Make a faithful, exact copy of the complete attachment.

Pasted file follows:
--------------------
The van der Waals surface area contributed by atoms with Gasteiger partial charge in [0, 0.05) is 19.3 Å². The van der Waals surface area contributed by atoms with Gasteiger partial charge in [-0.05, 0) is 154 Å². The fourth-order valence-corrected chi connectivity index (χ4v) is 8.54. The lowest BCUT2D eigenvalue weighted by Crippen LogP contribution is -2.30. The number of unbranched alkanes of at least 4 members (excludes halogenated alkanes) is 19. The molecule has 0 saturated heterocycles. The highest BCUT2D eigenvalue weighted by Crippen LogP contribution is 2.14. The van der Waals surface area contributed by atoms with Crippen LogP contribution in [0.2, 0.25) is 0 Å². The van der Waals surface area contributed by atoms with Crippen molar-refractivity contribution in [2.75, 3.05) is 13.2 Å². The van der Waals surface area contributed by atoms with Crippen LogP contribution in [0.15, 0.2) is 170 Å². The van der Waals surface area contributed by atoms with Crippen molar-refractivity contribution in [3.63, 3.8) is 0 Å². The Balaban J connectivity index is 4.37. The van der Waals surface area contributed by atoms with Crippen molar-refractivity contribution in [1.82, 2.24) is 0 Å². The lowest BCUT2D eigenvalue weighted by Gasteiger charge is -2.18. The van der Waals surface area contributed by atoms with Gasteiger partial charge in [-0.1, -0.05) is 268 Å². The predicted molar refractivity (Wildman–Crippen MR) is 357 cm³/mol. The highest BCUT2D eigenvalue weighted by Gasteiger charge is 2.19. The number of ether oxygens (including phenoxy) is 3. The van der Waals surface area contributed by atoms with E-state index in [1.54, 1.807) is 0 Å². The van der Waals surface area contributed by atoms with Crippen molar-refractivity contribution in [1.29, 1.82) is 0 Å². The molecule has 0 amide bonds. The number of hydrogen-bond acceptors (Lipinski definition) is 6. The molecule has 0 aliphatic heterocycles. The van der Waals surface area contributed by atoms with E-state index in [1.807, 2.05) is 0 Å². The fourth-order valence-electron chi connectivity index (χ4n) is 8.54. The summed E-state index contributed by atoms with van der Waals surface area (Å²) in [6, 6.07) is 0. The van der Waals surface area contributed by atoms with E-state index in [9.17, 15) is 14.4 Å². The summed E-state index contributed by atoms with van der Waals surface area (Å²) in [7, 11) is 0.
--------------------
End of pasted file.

The van der Waals surface area contributed by atoms with Gasteiger partial charge in [0, 0.05) is 19.3 Å². The van der Waals surface area contributed by atoms with Gasteiger partial charge in [-0.05, 0) is 154 Å². The fourth-order valence-corrected chi connectivity index (χ4v) is 8.54. The lowest BCUT2D eigenvalue weighted by Crippen LogP contribution is -2.30. The number of unbranched alkanes of at least 4 members (excludes halogenated alkanes) is 19. The molecule has 0 saturated heterocycles. The highest BCUT2D eigenvalue weighted by Crippen LogP contribution is 2.14. The van der Waals surface area contributed by atoms with Crippen LogP contribution in [0.2, 0.25) is 0 Å². The van der Waals surface area contributed by atoms with Crippen molar-refractivity contribution in [2.75, 3.05) is 13.2 Å². The van der Waals surface area contributed by atoms with Crippen LogP contribution in [0.15, 0.2) is 170 Å². The van der Waals surface area contributed by atoms with Crippen molar-refractivity contribution in [3.63, 3.8) is 0 Å². The Balaban J connectivity index is 4.37. The van der Waals surface area contributed by atoms with Crippen molar-refractivity contribution in [1.82, 2.24) is 0 Å². The lowest BCUT2D eigenvalue weighted by Gasteiger charge is -2.18. The van der Waals surface area contributed by atoms with Gasteiger partial charge in [-0.1, -0.05) is 268 Å². The predicted molar refractivity (Wildman–Crippen MR) is 357 cm³/mol. The highest BCUT2D eigenvalue weighted by Gasteiger charge is 2.19. The number of ether oxygens (including phenoxy) is 3. The van der Waals surface area contributed by atoms with E-state index in [1.54, 1.807) is 0 Å². The van der Waals surface area contributed by atoms with Crippen molar-refractivity contribution in [1.29, 1.82) is 0 Å². The molecule has 0 amide bonds. The number of hydrogen-bond acceptors (Lipinski definition) is 6. The molecule has 0 aliphatic heterocycles. The van der Waals surface area contributed by atoms with E-state index in [1.807, 2.05) is 0 Å². The fourth-order valence-electron chi connectivity index (χ4n) is 8.54. The summed E-state index contributed by atoms with van der Waals surface area (Å²) in [6, 6.07) is 0. The van der Waals surface area contributed by atoms with E-state index in [9.17, 15) is 14.4 Å². The summed E-state index contributed by atoms with van der Waals surface area (Å²) in [7, 11) is 0.